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The courtly love theme in Shakespeare's plays Cherry, Douglas Henry

Abstract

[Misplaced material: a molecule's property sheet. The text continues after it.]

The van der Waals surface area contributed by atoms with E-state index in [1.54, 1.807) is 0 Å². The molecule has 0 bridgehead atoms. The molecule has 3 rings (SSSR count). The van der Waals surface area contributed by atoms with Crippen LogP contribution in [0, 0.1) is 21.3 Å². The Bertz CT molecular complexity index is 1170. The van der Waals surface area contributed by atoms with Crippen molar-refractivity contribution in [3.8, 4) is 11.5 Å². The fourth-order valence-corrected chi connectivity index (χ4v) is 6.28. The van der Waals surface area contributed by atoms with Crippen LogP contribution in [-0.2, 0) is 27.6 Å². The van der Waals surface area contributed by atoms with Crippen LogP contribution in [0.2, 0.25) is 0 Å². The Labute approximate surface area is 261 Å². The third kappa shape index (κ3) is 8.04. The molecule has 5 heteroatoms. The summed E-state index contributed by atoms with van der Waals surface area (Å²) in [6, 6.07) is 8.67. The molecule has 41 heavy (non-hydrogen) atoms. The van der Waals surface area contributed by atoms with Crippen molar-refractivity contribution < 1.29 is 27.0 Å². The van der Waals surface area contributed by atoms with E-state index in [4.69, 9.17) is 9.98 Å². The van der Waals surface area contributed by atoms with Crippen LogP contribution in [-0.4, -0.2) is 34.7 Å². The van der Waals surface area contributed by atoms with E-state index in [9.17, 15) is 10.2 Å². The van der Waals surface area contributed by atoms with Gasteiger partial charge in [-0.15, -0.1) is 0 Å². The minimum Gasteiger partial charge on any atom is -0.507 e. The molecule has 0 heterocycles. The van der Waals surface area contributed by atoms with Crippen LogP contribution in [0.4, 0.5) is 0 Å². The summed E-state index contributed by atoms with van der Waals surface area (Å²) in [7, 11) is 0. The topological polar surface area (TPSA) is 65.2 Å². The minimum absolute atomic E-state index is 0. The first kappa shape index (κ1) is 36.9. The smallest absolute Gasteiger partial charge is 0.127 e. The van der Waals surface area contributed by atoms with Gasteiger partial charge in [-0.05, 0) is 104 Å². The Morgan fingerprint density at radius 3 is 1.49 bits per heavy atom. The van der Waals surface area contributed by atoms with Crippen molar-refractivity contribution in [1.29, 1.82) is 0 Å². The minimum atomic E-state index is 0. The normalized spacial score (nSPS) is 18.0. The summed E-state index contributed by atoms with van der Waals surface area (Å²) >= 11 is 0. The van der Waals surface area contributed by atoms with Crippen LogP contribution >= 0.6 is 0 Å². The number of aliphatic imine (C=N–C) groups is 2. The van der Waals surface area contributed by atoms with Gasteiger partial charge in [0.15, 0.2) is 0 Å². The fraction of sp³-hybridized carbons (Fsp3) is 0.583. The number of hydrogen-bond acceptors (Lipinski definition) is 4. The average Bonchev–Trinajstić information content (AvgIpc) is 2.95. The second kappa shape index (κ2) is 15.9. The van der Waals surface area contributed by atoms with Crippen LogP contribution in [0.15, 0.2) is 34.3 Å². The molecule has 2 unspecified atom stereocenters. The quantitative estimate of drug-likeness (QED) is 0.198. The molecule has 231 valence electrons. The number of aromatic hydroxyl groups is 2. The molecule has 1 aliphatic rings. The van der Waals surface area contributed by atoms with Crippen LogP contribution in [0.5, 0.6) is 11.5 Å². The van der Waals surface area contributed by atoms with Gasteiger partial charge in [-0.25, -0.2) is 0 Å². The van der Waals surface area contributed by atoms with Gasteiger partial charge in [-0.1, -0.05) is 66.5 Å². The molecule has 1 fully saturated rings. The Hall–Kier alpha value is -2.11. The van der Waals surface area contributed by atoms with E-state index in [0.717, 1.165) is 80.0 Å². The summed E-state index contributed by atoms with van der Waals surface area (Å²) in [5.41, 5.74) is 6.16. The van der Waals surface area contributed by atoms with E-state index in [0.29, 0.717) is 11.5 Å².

Shakespeare reveals his interest in the popular theme of courtly love, which came to him as an established tradition, in a number of his plays. This tradition can be traced back to the troubadours of Provence who, during the Crusades, appeared as a class of knights whose chief values were valor, courtesy, and knightly worth. From the troubadours came the idea of love service: every knight must have a lady whose relationship to him was parallel to that between him as a vassal and his lord. This love service came.to be looked upon as leading to moral dignity and true chivalry and it was performed by the knight for another 's wife. An elaborate set of rules grew up describing the nature of courtly love and the attitudes and responses of both the knight and the lady. From Provence courtly love spread to Italy where it was endowed with spiritual and philosophical aspects by Cardinal Bembo, Dante, and Petrarch, for example. By the time that the tradition reached England it had been modified, added to, and conventionalized in its passage through Italian and Northern French literature. A number of Shakespeare's predecessors made important contributions to the courtly theme: Chaucer suggested its evil consequences, Castiglione established the rules to guide the perfect courtier and the lady, and emphasized marriage as the only acceptable end of courtly love, Sidney combined the medieval chivalric and the classical pastoral traditions in an imaginary setting where chivalric ideals always triumphed over evil, and Spenser added a strong moral note, recognizing the physical as well as the spiritual aspects of love in his emphasis on virtue and constancy. By the time that Shakespeare began to deal with courtly love, courtesy meant more than the medieval idea of a willingness to undertake love-service. It meant gentlemanly conduct, refined manners, intellect, and a high moral purpose. When Shakespeare took up the courtly theme, it had been refined considerably. In an early treatment of the theme, Shakespeare satirizes the folly connected with courtly love and the courtly ideal. This is seen in Love's Labour's Lost where the ladies only toy with the men and where love is not triumphant. In The Two Gentlemen of Verona the satirical vein is continued and the weaknesses inherent in courtly love are exposed in the struggle between love and friendship. As You Like It is another play in this group where courtly love is satirized. Rosalind becomes the spokesman for sincerity and faithfulness in love and condemns artificiality and sham. In a group of plays which treats the courtly theme as comedy (A Midsummer Night's Dream, Twelfth Night, Henry IV (Part I), and Henry V) Shakespeare is more fun-loving and gentler in his presentation than he was in the plays where courtly love was treated satirically. No serious issue mars the comic atmosphere as we see the humorous side of love in each of these plays. In another group, Romeo and Juliet, The Winter's Tale, and Cymbeline, we see the strength derived from romantic love which is presented as a genuine passion leading to permanence. Such love gives strength in adversity and though love ends tragically in Romeo and Juliet and nearly ends tragically in the other two plays, we see that it enables the lovers to meet their fate, even when it is death. Shakespeare reverses the theme in the following plays: All's Well that Ends Well, Much Ado about Nothing, Measure for Measure, and Richard II. In the first three the lady uses a trick to win her man, and in Richard II she pleads for love but is rebuffed. The scheming and trickery of the first three plays in this group brings the theme close to unpleasantness and degrades the courtly lover. Shakespeare here probes the realistic aspects of the theme and shows men and women as they really are. This treatment is followed through in the tragedies Troilus and Cressida, Hamlet, and Othello, where the unpleasant, realistic aspects of courtly love lead naturally to tragedy. In these tragedies the gaiety and idealism of the conventions of courtly love have disappeared completely and the true possibilities have been exposed. After these plays, courtly love no longer could supply a valid pattern for loving and living. In The Tempest the theme is subverted and love is seen as the force of renewal in the world. The lovers are no longer of interest as courtly lovers but appear as mature people whose marriage becomes the hope of a better world. The conventional suffering for love is gone and in its place is a mature, reasoned attitude to the most basic of man's emotions. With this play Shakespeare has come all the way from artificiality and sham to a lasting, satisfying type of love.

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